Everything Old is New Again
A mashup of 18th Century Literature and modern technology results in a new online journal about early women authors.
TAMPA, Fla. (March 17, 2011) - They were suspicious of the new technology. People could steal your words. They could easily spread lies. And how would you know if anything you read was actually true?
At the dawn of the modern age of literature, books were considered nothing but trouble.
Fast forward to the 21st Century and the age of the Internet and the concerns about online publishing seem all so familiar, points out USF English Professor Laura Runge.
Which is why this week’s launch of a new online, interactive journal dedicated to Aphra Behn, the English Restoration-era writer and poet widely regarded as the first female professional author, is destined to shake things up just a little.
Aphra Behn Online: Interactive Journal for Women in the Arts 1640-1830 by the Aphra Behn Society debuts as a new open-access, high-tech treatment for a traditional academic discipline. Runge, an 18th Century literary expert who has spent a career studying and teaching Behn’s works, is the force behind an international effort to remake the academic journal.
“We hope to make the 18th Century relevant again,” Runge said.
The annual journal focusing on women in the arts between 1640 and 1830 will have all the protocols and trappings of traditional academic publishing: the articles will be peer-reviewed and indexed and its content will provide scholarly insight for researchers and students alike. An international band of editors and board members scattered across the United States, Australia, and England will oversee the new journal; they meet via Skype and Google Groups.
But as a modern outlet for scholars, it will also include online discussions about new media applications and women’s literature on the web, blogs, podcasts and will be publicly available. The idea, Runge said, is to streamline and modernize the process of becoming published for academics while hopefully engaging the public in new and interesting ways.
The new approach also addresses a long-standing problem for researchers in the humanities: the painfully long wait to get published given the flood of work submitted, the time-crunch on reviewers, and too few journals able to sustain expensive publishing costs.
“Our profession suffers from a backlog of papers waiting to be published,” Runge said. “It can take two or three years to get an article into print. With publishing online you can alleviate that.”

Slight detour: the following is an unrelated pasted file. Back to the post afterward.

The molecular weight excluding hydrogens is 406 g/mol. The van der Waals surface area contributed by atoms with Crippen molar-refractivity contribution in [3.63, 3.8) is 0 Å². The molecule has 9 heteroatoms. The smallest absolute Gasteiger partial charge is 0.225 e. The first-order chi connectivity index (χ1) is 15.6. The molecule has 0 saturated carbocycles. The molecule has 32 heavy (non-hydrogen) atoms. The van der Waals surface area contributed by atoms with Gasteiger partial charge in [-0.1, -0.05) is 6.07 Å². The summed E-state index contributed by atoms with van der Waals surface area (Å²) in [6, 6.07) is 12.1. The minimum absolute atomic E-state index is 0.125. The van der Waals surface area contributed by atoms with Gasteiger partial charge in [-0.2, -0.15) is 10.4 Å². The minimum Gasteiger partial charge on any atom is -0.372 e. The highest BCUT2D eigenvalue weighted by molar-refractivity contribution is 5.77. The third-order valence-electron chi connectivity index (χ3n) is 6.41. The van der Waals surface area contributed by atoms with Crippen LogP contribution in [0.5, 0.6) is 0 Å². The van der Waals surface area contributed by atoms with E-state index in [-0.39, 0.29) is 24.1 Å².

Throughout her career, Runge has sought to raise the profile of female literary figures both in higher education and in the community, even teaching a course called: “Who is Aphra Behn and Why You Should Care.” Most students, much less casual readers, can go through their formal education without ever hearing of these women who played important roles in shaping modern literature and eventually the feminist movement.
Behn, who lived from 1640 to 1689, lead a fascinating life that scholars believe included time in the former English colony of Suriname, young widowhood and later work as a spy for England during the Dutch Wars under the pseudonym “Astrea.”
After ending up penniless and in a debtor’s prison, she became a successful published author of poetry, novels and plays. Her most notable work is the love story Oroonoko: or, the Royal Slave, which continues to be the subject of analysis today as a touchstone on issues of slavery, women’s roles and colonialism.
Contrary to conventional wisdom, technology has only made the study of such traditional works stronger, said Runge, who incorporates tools such as multimedia Wikis and blogs into her undergraduate courses to create a 21st Century version of classical commonplace books.
“The English major is not suffering,” she said. “All this technology and innovation has led to people writing more. When they want to write about something, they want to read more. … It’s a different world. It’s a different set of English majors.”
Vickie Chachere can be reached at 813-974-6251.